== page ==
Bradford sees country’s biggest rise in house prices over year

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BRADFORD has seen the largest increases in house prices of anywhere in the country over the last 12 months, according to figures by Nationwide.

The ten per cent rise, which takes the average property value in the city to £158,401, is almost double price rises in London and is ten times the national average of 1.1 per cent.

Across Yorkshire, values rose by 1.6 per cent, leaving the average house in the county costing £134,467. This remains significantly less than the national average of £163,822 despite the gap closing slightly.

The building society said the market was “surprisingly resilient” despite record high unemployment, “anaemic” economic growth and mortgage approvals standing at around half their long-term levels.

Property prices fell by one per cent in Leeds, two per cent in West Yorkshire and four per cent in North Lincolnshire, but the trend was upward in all other parts of the county.

York remains the most expensive place to live, with the average property valued at £212,963, while South Yorkshire is the cheapest part of the region at £138,610.

But even desirable property hotspots in the county remain well short of prices in London, where the average price is currently just 1.6 per cent below the all-time high.

Prices in Camden, Greenwich, Hackney and Westminster have doubled over the past decade.

Figures for the past 12 months in Yorkshire continue the trends of the last decade, during which property prices have more than doubled in Bradford, East Yorkshire, North Lincolnshire, Sheffield and South Yorkshire.

Robert Gardner, Nationwide’s chief economist, said: “The one per cent rise in house prices recorded over the past 12 months can hardly be described as a strong performance, but against a backdrop of anaemic economic growth and a deteriorating labour market, UK house prices are surprisingly resilient in 2011.

“Although high rates of unemployment, falling real wages and the uncertain economic outlook kept many potential homebuyers on the sidelines, the supply side of the market was similarly squeezed.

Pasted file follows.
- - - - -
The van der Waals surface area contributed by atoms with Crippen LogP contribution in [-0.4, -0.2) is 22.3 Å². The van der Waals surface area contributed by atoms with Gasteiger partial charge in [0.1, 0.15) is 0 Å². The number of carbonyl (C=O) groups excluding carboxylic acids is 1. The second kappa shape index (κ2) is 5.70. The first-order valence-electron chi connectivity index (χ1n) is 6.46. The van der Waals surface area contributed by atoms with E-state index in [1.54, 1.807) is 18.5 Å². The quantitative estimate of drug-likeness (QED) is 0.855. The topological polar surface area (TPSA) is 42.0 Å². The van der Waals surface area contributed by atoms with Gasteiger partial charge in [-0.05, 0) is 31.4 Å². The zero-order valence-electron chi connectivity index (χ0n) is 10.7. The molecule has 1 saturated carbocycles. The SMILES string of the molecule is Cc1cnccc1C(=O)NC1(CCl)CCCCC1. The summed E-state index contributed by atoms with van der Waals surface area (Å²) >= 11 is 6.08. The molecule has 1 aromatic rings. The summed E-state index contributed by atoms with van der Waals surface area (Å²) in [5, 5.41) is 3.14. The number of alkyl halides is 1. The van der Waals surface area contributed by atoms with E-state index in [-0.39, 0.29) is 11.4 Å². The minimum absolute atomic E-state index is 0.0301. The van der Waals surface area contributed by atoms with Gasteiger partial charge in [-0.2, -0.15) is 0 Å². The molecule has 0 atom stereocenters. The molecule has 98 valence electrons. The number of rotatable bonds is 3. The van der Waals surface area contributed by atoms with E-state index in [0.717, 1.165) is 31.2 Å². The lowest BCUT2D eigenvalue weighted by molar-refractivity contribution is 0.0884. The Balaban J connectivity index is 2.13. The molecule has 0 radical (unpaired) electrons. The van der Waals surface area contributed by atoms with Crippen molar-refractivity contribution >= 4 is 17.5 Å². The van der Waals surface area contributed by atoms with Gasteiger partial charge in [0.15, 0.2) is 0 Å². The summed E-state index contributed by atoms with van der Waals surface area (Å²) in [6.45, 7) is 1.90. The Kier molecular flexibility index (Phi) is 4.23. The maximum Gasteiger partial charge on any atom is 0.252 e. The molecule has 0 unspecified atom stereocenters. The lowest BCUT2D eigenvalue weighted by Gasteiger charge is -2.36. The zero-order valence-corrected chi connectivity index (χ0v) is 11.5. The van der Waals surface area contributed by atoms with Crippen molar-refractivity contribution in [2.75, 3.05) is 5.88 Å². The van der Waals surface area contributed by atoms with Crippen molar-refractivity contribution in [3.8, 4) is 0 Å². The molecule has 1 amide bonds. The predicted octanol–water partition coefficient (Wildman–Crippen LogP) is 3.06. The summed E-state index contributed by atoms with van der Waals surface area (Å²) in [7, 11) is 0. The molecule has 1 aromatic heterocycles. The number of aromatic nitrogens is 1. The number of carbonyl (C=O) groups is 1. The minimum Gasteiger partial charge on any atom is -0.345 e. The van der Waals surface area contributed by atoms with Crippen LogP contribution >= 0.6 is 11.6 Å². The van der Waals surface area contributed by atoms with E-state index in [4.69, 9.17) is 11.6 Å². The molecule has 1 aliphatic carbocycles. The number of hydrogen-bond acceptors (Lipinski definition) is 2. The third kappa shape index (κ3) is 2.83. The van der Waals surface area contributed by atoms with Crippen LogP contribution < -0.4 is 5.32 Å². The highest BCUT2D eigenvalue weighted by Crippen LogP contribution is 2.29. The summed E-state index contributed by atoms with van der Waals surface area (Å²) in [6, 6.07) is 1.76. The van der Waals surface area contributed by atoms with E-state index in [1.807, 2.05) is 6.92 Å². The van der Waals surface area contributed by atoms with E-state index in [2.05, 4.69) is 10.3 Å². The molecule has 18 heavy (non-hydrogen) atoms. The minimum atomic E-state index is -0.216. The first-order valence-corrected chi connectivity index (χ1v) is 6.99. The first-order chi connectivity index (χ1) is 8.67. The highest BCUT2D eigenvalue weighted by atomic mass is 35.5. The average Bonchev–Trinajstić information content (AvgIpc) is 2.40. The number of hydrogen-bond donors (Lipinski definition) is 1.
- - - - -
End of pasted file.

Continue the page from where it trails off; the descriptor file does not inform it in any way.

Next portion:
“Thanks to continued low interest rates, the number of forced sales remained low.

“Together with a dearth in building activity in recent years, this prevented a glut of unsold homes from accumulating on the market.

“This meant that although demand and supply were both weak, they remained relatively well-matched.”

While prices went up in Yorkshire and the Humber, the South-East and London and its commuter belt, they nose-dived in Northern Ireland where average values are now half their 2007 peak at £113,614.

Mr Gardner added that the market would remain in the buyers’ favour if the employment picture didn’t show dramatic signs of recovery in 2012.

He said: “2012 isn’t shaping up to be much better than 2011, for the UK economy or the housing market.

“There is no sign of an end to the Eurozone crisis and, since the single currency area is the UK’s largest trade partner, this will continue to weigh on our export performance at a time when the UK is unusually reliant on international trade to drive its recovery.

“With the UK economy struggling to gain momentum, labour market conditions are likely to remain challenging in 2012, deterring buyers from entering the housing market.

“This may tip the demand/supply balance in favour of buyers.

“However, there are few indications that a flood of properties is about to hit the market, so tight supply conditions will continue to provide some support for prices.”